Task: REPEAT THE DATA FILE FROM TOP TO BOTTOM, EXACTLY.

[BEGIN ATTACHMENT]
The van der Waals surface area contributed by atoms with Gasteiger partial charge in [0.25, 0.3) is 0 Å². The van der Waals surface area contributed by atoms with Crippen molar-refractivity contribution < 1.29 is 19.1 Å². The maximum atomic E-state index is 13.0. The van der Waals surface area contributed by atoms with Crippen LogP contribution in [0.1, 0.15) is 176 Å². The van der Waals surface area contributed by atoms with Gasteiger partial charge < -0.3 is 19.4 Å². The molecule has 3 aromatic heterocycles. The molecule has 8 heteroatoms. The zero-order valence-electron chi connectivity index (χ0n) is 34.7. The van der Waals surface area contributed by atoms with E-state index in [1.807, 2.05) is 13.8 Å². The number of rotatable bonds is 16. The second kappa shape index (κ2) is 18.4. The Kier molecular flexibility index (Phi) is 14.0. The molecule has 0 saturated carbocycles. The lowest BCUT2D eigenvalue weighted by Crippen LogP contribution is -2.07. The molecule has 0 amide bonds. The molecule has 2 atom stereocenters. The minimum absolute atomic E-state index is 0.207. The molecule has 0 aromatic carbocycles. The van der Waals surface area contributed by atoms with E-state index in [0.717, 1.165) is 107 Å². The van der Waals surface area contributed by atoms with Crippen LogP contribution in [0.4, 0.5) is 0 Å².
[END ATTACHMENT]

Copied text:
The van der Waals surface area contributed by atoms with Gasteiger partial charge in [0.25, 0.3) is 0 Å². The van der Waals surface area contributed by atoms with Crippen molar-refractivity contribution < 1.29 is 19.1 Å². The maximum atomic E-state index is 13.0. The van der Waals surface area contributed by atoms with Crippen LogP contribution in [0.1, 0.15) is 176 Å². The van der Waals surface area contributed by atoms with Gasteiger partial charge < -0.3 is 19.4 Å². The molecule has 3 aromatic heterocycles. The molecule has 8 heteroatoms. The zero-order valence-electron chi connectivity index (χ0n) is 34.7. The van der Waals surface area contributed by atoms with E-state index in [1.807, 2.05) is 13.8 Å². The number of rotatable bonds is 16. The second kappa shape index (κ2) is 18.4. The Kier molecular flexibility index (Phi) is 14.0. The molecule has 0 saturated carbocycles. The lowest BCUT2D eigenvalue weighted by Crippen LogP contribution is -2.07. The molecule has 0 amide bonds. The molecule has 2 atom stereocenters. The minimum absolute atomic E-state index is 0.207. The molecule has 0 aromatic carbocycles. The van der Waals surface area contributed by atoms with E-state index in [0.717, 1.165) is 107 Å². The van der Waals surface area contributed by atoms with Crippen LogP contribution in [0.4, 0.5) is 0 Å².